Foreign footballers scramble to revise Greek contracts

Foreign football players based in Greece's top division are making contingency plans in the event of a Greek exit from the eurozone which would significantly devalue their lucrative contracts with the country's top clubs.

Greece's prime minister Alexis Tsipras has ordered a make-or-break referendum on bailout terms offered by the country's creditors for Sunday, with top EU officials saying that a 'No' vote would signal the exit of Greece from the currency bloc.

Now, agents of the country's top foreign players at clubs, such as champions Olympiakos and runners-up Panathinaikos, are attempting to find solutions to the worst-case scenario that a new Greek currency would see their binding contracts slashed in value.

The agent of a foreign Greek Super League player, speaking on condition of anonymity, says that he and his client are already in discussions with the player's club about different solutions to a potential Grexit.

"We are trying to find solutions and speak about scenarios," the agent says. "We have the best lawyers in sport law but this kind of scenario, you cannot put it inside a contract. It's not possible because this has never happened before."

"I will try to avoid moving players to Greece if I'm honest, to avoid any further problems," he adds.

Paschalis Tountouris, founder of Pro Sport Europe and representative of two 22-year-old Nigerian footballers playing in Greece, Panathinaikos midfielder Abdul Ajagun and Olympiacos striker Michael Olaitan, says that the players who are renegotiating their contracts are attempting to ensure that they are paid in euros regardless of a move to a new currency.

"It's happening with players that are currently negotiating new contracts or coming to Greece," he explains. Tountouris says that players negotiating new contracts with clubs before the weekend's turmoil have likely had to extend and alter their talks to include a provision which protects their contract's value in euros. "There are probably one or two cases of players who were negotiating last week and are still negotiating to make sure that they are paid in euros."

Tountouris warns that a potential Grexit will not be an issue for his players, who he says are talented enough to secure a move elsewhere in Europe, but it will for those who remain in the country. He reveals that he and others already had provisions within players' contracts in preparation for such an eventuality.

"It was quite easy to see where the situation was going so the majority of people already took measures," he adds. "Let's assume that the currency changes, the problem will be that the clubs will not be able to afford contracts of the same value. In theory they will lose money."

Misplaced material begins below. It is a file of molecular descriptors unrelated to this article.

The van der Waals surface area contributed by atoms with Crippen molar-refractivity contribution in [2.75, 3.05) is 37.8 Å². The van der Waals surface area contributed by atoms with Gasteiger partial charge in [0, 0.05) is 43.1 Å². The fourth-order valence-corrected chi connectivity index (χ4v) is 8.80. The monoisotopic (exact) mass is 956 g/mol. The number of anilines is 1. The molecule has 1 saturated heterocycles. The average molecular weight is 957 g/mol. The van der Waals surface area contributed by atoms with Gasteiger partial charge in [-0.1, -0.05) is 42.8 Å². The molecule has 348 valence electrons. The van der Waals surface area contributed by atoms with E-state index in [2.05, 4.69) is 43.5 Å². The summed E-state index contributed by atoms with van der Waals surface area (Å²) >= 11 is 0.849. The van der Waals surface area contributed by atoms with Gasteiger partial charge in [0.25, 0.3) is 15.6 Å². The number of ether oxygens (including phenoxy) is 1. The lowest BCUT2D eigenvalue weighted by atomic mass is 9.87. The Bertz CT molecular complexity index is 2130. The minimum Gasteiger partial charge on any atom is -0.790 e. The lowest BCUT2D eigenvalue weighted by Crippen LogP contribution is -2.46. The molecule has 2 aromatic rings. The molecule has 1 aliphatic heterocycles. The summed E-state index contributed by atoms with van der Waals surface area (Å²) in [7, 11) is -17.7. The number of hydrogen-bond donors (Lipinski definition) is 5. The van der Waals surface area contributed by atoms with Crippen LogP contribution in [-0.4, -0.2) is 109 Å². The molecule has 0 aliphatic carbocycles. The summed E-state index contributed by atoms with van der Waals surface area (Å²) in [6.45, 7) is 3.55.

According to sports daily Goal News, a number of Greek Super League clubs have been contacted by the agents of foreign players requesting that a clause be installed in their contracts which promises that: "If a change in the currency of the country occurs, then the players would be paid in the currency (Euro) previously agreed upon".

Michael Pieri, Greek football expert and writer for London-based Greek newspaper Eleftheria, says that any sensible agent would be trying to ensure his client's interests will be looked after ahead of any major events within the eurozone.

"The good agents will always look after themselves and their clients in the best way. If they can see that there will be a possible negative from the Greek exit from the eurozone, they are going to put things in place," he says.

"The clubs would be resistant to that but, ultimately, the players have got the power in the world game and if they are good enough, they will just go somewhere else. Who will suffer ultimately? The Greek game and the consumer, the fan."

The potential Grexit is not the only controversy that has been affecting Greek football. The owner of Greek champions Olympiakos, Vangelis Marinakis, was banned from football over allegations that he is involved in a criminal organisation, aiding blackmail, extortion and bribery.

Marinakis has been forced to quit as the club's president while rival teams PAOK and Panathinaikos are to lodge complaints over Olympiakos's participation in European football next season.

Despite Tsipras's call for a referendum, Athens has requested a new bailout deal from its creditors on the same day that their current bailout agreement expires and they missed a €1.6bn bailout repayment to the International Monetary Fund (IMF).

The new proposal asks for a two-year €29.1bn aid agreement from eurozone countries, which is set to be discussed tonight at an emergency conference call of the Eurogroup finance ministers.